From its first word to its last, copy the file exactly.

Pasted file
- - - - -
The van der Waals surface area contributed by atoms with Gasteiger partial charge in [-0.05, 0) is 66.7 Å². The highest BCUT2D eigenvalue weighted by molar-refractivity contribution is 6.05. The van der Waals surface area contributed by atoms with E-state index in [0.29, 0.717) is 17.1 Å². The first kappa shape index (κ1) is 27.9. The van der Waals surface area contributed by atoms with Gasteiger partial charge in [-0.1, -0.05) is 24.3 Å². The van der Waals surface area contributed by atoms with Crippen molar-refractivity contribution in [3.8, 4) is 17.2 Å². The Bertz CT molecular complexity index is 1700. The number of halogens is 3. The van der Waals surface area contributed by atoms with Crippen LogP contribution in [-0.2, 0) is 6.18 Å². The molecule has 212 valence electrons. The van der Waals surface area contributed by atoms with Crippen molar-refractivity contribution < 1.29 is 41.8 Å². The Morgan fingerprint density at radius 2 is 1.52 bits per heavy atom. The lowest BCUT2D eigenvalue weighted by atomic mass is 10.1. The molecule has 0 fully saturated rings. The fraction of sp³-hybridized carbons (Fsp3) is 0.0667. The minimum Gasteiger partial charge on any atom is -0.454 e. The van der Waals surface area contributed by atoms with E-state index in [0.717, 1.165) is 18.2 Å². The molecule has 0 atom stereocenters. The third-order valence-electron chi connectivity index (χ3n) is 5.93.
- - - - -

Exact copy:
The van der Waals surface area contributed by atoms with Gasteiger partial charge in [-0.05, 0) is 66.7 Å². The highest BCUT2D eigenvalue weighted by molar-refractivity contribution is 6.05. The van der Waals surface area contributed by atoms with E-state index in [0.29, 0.717) is 17.1 Å². The first kappa shape index (κ1) is 27.9. The van der Waals surface area contributed by atoms with Gasteiger partial charge in [-0.1, -0.05) is 24.3 Å². The van der Waals surface area contributed by atoms with Crippen molar-refractivity contribution in [3.8, 4) is 17.2 Å². The Bertz CT molecular complexity index is 1700. The number of halogens is 3. The van der Waals surface area contributed by atoms with Crippen LogP contribution in [-0.2, 0) is 6.18 Å². The molecule has 212 valence electrons. The van der Waals surface area contributed by atoms with Crippen molar-refractivity contribution < 1.29 is 41.8 Å². The Morgan fingerprint density at radius 2 is 1.52 bits per heavy atom. The lowest BCUT2D eigenvalue weighted by atomic mass is 10.1. The molecule has 0 fully saturated rings. The fraction of sp³-hybridized carbons (Fsp3) is 0.0667. The minimum Gasteiger partial charge on any atom is -0.454 e. The van der Waals surface area contributed by atoms with E-state index in [0.717, 1.165) is 18.2 Å². The molecule has 0 atom stereocenters. The third-order valence-electron chi connectivity index (χ3n) is 5.93.